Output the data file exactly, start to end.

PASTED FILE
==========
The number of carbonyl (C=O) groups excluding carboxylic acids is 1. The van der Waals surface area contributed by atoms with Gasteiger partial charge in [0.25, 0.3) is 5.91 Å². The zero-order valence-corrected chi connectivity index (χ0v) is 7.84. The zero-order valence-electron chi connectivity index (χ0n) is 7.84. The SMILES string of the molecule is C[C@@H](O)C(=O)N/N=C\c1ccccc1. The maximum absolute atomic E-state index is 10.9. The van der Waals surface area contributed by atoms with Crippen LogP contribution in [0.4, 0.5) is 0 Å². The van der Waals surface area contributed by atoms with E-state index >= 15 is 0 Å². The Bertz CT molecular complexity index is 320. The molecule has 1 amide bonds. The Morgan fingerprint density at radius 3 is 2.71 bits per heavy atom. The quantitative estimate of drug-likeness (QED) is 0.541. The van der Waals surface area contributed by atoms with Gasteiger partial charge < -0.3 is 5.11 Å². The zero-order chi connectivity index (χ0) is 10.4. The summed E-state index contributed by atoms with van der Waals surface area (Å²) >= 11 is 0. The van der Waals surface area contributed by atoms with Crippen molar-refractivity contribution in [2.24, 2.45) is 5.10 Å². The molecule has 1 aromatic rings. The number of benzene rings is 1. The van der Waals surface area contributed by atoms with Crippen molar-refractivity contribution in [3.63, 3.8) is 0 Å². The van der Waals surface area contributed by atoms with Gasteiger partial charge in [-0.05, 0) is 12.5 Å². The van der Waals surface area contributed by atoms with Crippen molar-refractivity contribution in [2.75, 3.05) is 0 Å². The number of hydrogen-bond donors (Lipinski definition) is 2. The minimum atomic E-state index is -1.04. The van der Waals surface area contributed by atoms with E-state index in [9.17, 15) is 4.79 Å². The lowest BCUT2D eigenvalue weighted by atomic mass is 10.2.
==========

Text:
The number of carbonyl (C=O) groups excluding carboxylic acids is 1. The van der Waals surface area contributed by atoms with Gasteiger partial charge in [0.25, 0.3) is 5.91 Å². The zero-order valence-corrected chi connectivity index (χ0v) is 7.84. The zero-order valence-electron chi connectivity index (χ0n) is 7.84. The SMILES string of the molecule is C[C@@H](O)C(=O)N/N=C\c1ccccc1. The maximum absolute atomic E-state index is 10.9. The van der Waals surface area contributed by atoms with Crippen LogP contribution in [0.4, 0.5) is 0 Å². The van der Waals surface area contributed by atoms with E-state index >= 15 is 0 Å². The Bertz CT molecular complexity index is 320. The molecule has 1 amide bonds. The Morgan fingerprint density at radius 3 is 2.71 bits per heavy atom. The quantitative estimate of drug-likeness (QED) is 0.541. The van der Waals surface area contributed by atoms with Gasteiger partial charge < -0.3 is 5.11 Å². The zero-order chi connectivity index (χ0) is 10.4. The summed E-state index contributed by atoms with van der Waals surface area (Å²) >= 11 is 0. The van der Waals surface area contributed by atoms with Crippen molar-refractivity contribution in [2.24, 2.45) is 5.10 Å². The molecule has 1 aromatic rings. The number of benzene rings is 1. The van der Waals surface area contributed by atoms with Crippen molar-refractivity contribution in [3.63, 3.8) is 0 Å². The van der Waals surface area contributed by atoms with Gasteiger partial charge in [-0.05, 0) is 12.5 Å². The van der Waals surface area contributed by atoms with Crippen molar-refractivity contribution in [2.75, 3.05) is 0 Å². The number of hydrogen-bond donors (Lipinski definition) is 2. The minimum atomic E-state index is -1.04. The van der Waals surface area contributed by atoms with E-state index in [9.17, 15) is 4.79 Å². The lowest BCUT2D eigenvalue weighted by atomic mass is 10.2.